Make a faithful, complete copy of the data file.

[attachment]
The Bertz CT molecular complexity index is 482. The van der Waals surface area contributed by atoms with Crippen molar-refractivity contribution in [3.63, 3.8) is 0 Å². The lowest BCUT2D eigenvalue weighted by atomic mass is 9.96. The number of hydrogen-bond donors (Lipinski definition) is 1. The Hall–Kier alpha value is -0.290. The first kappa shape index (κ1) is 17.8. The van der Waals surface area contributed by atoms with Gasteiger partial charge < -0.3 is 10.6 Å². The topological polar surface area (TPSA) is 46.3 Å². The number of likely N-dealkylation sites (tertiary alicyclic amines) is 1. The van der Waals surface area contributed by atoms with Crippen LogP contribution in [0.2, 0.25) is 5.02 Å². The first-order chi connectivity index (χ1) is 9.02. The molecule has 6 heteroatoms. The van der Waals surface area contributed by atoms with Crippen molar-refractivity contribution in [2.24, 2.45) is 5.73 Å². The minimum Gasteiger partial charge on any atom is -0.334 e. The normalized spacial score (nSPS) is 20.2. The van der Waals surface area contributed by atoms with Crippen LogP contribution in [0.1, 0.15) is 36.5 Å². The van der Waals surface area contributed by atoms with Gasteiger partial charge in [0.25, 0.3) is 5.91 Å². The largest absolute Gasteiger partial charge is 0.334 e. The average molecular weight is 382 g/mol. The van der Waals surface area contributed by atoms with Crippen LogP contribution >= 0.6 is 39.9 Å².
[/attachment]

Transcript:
The Bertz CT molecular complexity index is 482. The van der Waals surface area contributed by atoms with Crippen molar-refractivity contribution in [3.63, 3.8) is 0 Å². The lowest BCUT2D eigenvalue weighted by atomic mass is 9.96. The number of hydrogen-bond donors (Lipinski definition) is 1. The Hall–Kier alpha value is -0.290. The first kappa shape index (κ1) is 17.8. The van der Waals surface area contributed by atoms with Gasteiger partial charge < -0.3 is 10.6 Å². The topological polar surface area (TPSA) is 46.3 Å². The number of likely N-dealkylation sites (tertiary alicyclic amines) is 1. The van der Waals surface area contributed by atoms with Crippen LogP contribution in [0.2, 0.25) is 5.02 Å². The first-order chi connectivity index (χ1) is 9.02. The molecule has 6 heteroatoms. The van der Waals surface area contributed by atoms with Crippen molar-refractivity contribution in [2.24, 2.45) is 5.73 Å². The minimum Gasteiger partial charge on any atom is -0.334 e. The normalized spacial score (nSPS) is 20.2. The van der Waals surface area contributed by atoms with Crippen LogP contribution in [0.1, 0.15) is 36.5 Å². The van der Waals surface area contributed by atoms with Gasteiger partial charge in [0.25, 0.3) is 5.91 Å². The largest absolute Gasteiger partial charge is 0.334 e. The average molecular weight is 382 g/mol. The van der Waals surface area contributed by atoms with Crippen LogP contribution >= 0.6 is 39.9 Å².